The conspiracy theories of the outgoing President of the United States of America, Donald Trump, have exposed the flaws in the American democracy which is approaching its third century. The invasion of the Capitol Hill which houses the legislative chambers, just a stone’s throw from the White House, by thugs during a plenary with backing from Trump, is indeed saddening and shameful. This is a clear act of sedition punishable with jail terms, and therefore must be condemned.
The most horrible part is that the mob that invaded a sacred place like the Capitol was cheered on by Trump with complimentary remarks as ‘We love you”, “You’re special” etc. No condemnation whatsoever. The show of shame disrupted the Congress plenary, led to the hijacking of offices and death of four persons and many seriously injured including 50 cops. Of course, Trump wouldn’t have condemned their actions having purposefully mobilised them for a rally in Washington on January 6 the Congress was billed to certify Democrats victory, and openly instigated them to march to the Capitol to violently resist certification. To say the least, that was an uncivilised act.
Americans owe a debt of gratitude to the arrowheads that doggedly refused to be counted in the mediocrity. If not for the maturity of the President of the Senate, VP Mike Pence, the victory being celebrated wouldn’t have come about. It climaxed that Trump openly urged Pence to use his office for the illicit task. America needs more of Pence’s character. He deserves commendation for his significant role in protecting America’s democracy. Pence paired with Trump as Republican Vice presidential candidate, yet, prioritised public interest. Many selfish persons in his shoes would have backed Trump to overturn the results autocratically. But he put public interest above personal gains.
Now, the question begging for answers is; should Trump go scot-free despite his involvement in sedition and insurrection that led to the death of citizens and almost collapsed the country’s democratic institution? Trump should face the wrath of the law to serve as a deterrent to others. The law is no respecter of persons. A political leader who incites and mobilises a mob to unleash mayhem leading to the death of persons is a good candidate for trial on crimes against humanity. The mayhem was targeted at the members of the US Congress after the Vice President declined to tamper with the sacred will of the American people, but they were whisked away into the basement.
Prior to this, Trump had urged the Georgia Secretary of State, Brad Raffensperger, in a telephone conversation, to “find 11,780 votes” to enable him to overturn the election results already declared in favour of Democratic Party’s candidate, Joe Biden. This is certainly an offence in the Electoral Laws: to induce officials or manipulate the electoral process. This must not be swept under the carpet. Otherwise, it will set a wrong precedent in America and around the world. Trump crossed the red line, and should be made to face the law.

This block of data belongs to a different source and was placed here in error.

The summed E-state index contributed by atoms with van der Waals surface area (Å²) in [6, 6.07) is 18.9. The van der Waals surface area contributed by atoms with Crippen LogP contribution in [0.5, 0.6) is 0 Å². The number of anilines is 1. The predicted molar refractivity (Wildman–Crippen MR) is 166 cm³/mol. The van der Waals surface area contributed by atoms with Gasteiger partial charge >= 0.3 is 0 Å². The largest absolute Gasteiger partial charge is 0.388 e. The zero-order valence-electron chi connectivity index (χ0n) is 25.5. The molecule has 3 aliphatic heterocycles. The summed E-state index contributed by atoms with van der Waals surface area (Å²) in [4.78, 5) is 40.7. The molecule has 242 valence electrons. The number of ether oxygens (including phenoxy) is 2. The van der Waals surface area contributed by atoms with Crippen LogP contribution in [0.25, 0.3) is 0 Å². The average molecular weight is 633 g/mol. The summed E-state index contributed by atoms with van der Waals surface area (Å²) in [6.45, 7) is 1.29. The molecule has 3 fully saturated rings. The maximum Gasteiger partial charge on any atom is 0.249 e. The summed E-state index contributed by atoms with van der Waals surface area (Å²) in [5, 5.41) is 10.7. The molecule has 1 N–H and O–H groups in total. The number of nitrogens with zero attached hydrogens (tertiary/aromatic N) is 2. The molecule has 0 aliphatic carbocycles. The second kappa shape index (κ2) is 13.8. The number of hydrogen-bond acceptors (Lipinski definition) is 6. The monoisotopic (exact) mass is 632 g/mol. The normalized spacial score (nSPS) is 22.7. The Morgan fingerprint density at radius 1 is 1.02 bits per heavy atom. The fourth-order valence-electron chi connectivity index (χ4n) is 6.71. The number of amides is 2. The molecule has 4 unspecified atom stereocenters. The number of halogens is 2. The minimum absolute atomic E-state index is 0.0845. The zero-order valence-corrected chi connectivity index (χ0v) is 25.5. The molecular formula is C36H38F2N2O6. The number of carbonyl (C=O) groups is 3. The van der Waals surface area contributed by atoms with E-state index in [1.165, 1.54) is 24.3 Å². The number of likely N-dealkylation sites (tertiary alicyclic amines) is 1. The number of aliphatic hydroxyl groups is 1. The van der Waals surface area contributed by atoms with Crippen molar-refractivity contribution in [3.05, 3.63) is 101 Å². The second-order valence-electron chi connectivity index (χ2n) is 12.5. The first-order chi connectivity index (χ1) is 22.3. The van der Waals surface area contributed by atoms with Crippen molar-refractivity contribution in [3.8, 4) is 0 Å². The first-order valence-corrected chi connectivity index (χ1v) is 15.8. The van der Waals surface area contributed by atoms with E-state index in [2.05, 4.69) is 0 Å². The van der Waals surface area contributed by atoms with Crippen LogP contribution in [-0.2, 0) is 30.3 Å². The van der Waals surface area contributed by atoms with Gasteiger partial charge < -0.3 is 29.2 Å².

Besides, his statement to allow “orderly transition” should not be banked on. People as desperate as this can unleash costly mayhems at a time least expected. As it stands, uncertainty on what may happen before the inauguration date looms. Recall the Capitol Police was overpowered having been taken unaware.
The way forward? The 25th Amendment of the US Constitution which gives power to remove a President temporarily when unfit should be invoked to suspend Trump from office to allow the Vice President to carry on a peaceful transition of power. Possibly, he should be impeached straightaway. This will send a strong message. With the monumental stain, Trump lacks the aptitude to be categorised as a US statesman.
Secondly, the two-step electoral system in the US comprising popular votes and Electoral College should be reviewed as the recent calamities have exposed its vulnerability. The same with Congress certification except for mere transmission. Imagine if Pence had bowed to Trump’s conspiracy theories, Biden’s victory wouldn’t have been sustained; the election would either have been overturned or declared inconclusive against the January 20 inauguration despite verdicts of 62 courts including the Supreme Court’s. Nobody or institution including the Congress or Electoral College can override court verdicts. That’s the concept of rule of law. A general poll with election tribunals in place which concludes at the court as practised in many countries remains the best option.
Now, great lessons to the world. Trump’s excesses have been manifesting, unsettling long ago from his first day in office, and at a time, impeached by the Senate but acquitted by the House of the Representatives merely on account of political affiliation and selfish interests. There should always be a boundary between politics and leadership. Public interest is supreme. Had the Republicans acted astutely and did the needful, the mess would have been averted.